The Occidental Observer has put together a hilarious set of paranoid quotes emanating from establishment mouthpieces that decry the rise of a fascist populist. Some of the usual suspects are experiencing visions of 1938 again. Many ordinary Americans were so terrified when Trump was leading that the probability of a mass exodus to Canada seemed quite real:
Maybe some Americans were serious when they threatened they would move to Canada if Republican presidential candidate Donald Trump became successful in his often polarizing campaign for the White House.
Canada’s main immigration website appeared to suffer repeated outages on Tuesday night as Trump took the lead in several major states and his prospects for winning the U.S. presidency turned markedly higher.
Is all this dread really justified? If there is one thing that Bay Area Guy and myself have consistently noted on this website it is that Americans are just too cut off from the rest of the world. The rise of nationalist leaders around the world is now a fairly common occurrence – from Netanyahu in Israel to Modi in India and Abe in Japan. The rise of Trump is merely another confirmation of an already well established global trend.
A global perspective can help abate paranoia and yield much needed clarity to a public that is prone to hysteria. Trump seems like a civil rights activist when compared to the lot mentioned above. Let’s examine Netanyahu and Modi.
Netanyahu is best known his hatred for Arabs. A charming quote from an unabashed fascist:
“At the end, in the State of Israel, as I see it, there will be a fence that spans it all,” said Netanyahu. “I’ll be told, ‘this is what you want, to protect the villa?’ The answer is yes. Will we surround all of the State of Israel with fences and barriers? The answer is yes. In the area that we live in, we must defend ourselves against the wild beasts.”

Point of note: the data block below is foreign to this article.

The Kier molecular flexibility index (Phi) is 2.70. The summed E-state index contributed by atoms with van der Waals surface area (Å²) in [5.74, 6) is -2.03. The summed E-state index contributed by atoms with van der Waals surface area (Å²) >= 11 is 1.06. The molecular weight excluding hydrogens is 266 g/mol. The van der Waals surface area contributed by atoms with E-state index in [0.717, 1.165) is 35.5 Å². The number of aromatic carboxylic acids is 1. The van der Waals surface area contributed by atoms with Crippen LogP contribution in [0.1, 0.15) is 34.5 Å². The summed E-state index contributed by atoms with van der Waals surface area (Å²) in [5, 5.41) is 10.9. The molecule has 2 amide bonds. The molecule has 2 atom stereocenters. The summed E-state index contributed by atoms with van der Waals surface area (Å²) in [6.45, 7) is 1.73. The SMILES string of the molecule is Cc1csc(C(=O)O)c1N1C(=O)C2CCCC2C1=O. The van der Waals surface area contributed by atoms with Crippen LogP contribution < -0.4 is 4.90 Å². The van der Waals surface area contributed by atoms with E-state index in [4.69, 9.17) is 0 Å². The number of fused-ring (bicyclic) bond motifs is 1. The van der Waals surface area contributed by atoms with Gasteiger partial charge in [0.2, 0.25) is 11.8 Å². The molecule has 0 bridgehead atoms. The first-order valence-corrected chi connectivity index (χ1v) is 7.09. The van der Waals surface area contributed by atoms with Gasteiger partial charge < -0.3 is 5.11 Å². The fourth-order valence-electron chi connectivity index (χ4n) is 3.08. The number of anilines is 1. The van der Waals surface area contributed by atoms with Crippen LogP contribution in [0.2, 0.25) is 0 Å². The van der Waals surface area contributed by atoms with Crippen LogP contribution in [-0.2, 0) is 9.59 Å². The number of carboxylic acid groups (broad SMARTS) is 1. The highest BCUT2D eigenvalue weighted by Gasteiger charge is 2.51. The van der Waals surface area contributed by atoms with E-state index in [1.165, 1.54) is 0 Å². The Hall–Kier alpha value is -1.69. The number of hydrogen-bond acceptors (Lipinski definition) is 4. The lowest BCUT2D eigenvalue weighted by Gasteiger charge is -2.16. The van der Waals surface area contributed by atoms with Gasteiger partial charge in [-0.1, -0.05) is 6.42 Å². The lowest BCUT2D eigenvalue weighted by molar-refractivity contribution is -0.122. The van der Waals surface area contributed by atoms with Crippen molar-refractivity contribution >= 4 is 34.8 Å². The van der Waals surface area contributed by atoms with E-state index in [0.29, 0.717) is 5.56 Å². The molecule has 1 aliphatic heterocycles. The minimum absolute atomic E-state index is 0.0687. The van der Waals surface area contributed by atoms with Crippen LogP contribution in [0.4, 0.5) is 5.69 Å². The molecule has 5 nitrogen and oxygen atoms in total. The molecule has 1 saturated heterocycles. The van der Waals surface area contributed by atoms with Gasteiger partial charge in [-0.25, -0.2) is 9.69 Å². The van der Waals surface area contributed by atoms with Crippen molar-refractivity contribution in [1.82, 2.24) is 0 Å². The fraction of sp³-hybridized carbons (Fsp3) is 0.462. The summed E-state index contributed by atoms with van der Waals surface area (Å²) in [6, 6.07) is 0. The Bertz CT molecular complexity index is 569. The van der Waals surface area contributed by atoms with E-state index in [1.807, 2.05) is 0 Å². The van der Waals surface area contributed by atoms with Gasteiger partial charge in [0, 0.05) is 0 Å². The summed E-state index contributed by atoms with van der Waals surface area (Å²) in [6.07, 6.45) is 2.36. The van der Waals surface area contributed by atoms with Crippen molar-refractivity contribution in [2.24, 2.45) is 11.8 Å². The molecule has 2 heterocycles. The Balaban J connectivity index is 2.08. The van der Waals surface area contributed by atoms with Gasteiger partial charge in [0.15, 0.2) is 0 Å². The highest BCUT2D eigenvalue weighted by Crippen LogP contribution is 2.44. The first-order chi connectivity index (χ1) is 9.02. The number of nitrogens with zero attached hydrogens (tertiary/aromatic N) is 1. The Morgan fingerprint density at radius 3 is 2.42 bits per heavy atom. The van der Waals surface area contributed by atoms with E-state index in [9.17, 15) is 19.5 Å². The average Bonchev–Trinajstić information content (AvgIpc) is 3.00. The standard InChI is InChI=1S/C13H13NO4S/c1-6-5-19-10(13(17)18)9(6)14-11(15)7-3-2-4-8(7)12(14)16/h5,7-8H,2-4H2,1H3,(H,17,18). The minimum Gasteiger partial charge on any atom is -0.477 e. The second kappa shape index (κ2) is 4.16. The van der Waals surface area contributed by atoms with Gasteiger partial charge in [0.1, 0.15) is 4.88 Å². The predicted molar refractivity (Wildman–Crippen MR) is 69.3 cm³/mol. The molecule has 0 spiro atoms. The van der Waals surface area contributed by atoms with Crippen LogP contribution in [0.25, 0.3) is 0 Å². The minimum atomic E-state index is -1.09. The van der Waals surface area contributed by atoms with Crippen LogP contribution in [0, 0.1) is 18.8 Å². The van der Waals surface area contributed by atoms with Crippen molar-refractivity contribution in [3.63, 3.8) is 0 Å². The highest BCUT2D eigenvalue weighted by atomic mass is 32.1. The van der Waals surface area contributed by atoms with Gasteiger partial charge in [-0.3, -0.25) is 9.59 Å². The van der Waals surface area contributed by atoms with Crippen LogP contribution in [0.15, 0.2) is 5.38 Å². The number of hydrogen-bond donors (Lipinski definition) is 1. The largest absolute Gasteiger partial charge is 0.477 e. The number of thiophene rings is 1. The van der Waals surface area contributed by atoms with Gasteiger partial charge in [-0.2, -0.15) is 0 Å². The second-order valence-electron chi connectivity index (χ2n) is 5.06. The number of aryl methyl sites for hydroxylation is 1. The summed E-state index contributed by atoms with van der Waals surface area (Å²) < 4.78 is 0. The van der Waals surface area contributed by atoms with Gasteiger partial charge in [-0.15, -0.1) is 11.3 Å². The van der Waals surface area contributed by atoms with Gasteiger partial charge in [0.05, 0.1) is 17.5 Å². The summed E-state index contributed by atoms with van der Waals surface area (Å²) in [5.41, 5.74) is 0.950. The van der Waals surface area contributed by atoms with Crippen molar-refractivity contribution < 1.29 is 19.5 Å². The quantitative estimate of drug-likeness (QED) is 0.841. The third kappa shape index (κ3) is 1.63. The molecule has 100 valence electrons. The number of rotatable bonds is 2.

Netanyahu has always been an unapologetic fascist and has not only directed his vitriol against the Palestinians, but also against Israeli Arabs. As the linked article shows, his deeply racist remarks were quite well received by Israeli jews who, as I recall, were not harangued in the same way as whites are in the US. Netanyahu has made it clear that he won’t dismantle illegal Jewish settlements, will insist on Jerusalem being the Israeli capital, and refuses the Palestinian right of return. Donald Trump, on the other hand, is willing to pursue the path of diplomacy.
India’s most popular fascist who is wildly popular amoung Hindus in particular. Modi is paranoid about tarnishing his public image and thus it is nearly impossible to find the sort of amusing banter that is typical of Netanyahu above. Nevertheless, his actions seldom disappoint his constituents. He is famous for playing the fiddle as Hindutva rioters slaughtered around 2000 muslims in Gujarat (2002) in response to the killing of Hindu activists (and civilians) on a train by a muslim mob earlier on.
Modi, like his Israeli counterpart, despises the muslim population inside his borders and on the other side of them. Far from assisting the victims in their quest for justice, Modi has been punishing those who stand with them – and the Hindu majority loves him for it.
How does Trump measure up on the fascist scale?
To the best of my knowledge, Trump hasn’t presided over any race riots and/or ethnic pogroms. He hasn’t called blacks ‘wild beasts’ and demanded their segregation from society. His stance on foreign policy borders on isolationism and scaling down US military involvement around the world. He seeks diplomacy instead of armed conflict. His focus is on domestic employment and not tanks. This is in stark contrast to Abe’s intent to beef up Japan’s military. A dispassionate reading of his proposed policies would suggest that Trump barely registers as a fascist when observed from a global standpoint. He’s a nationalist perhaps, but he’s far from being the fascist the media has made him out to be.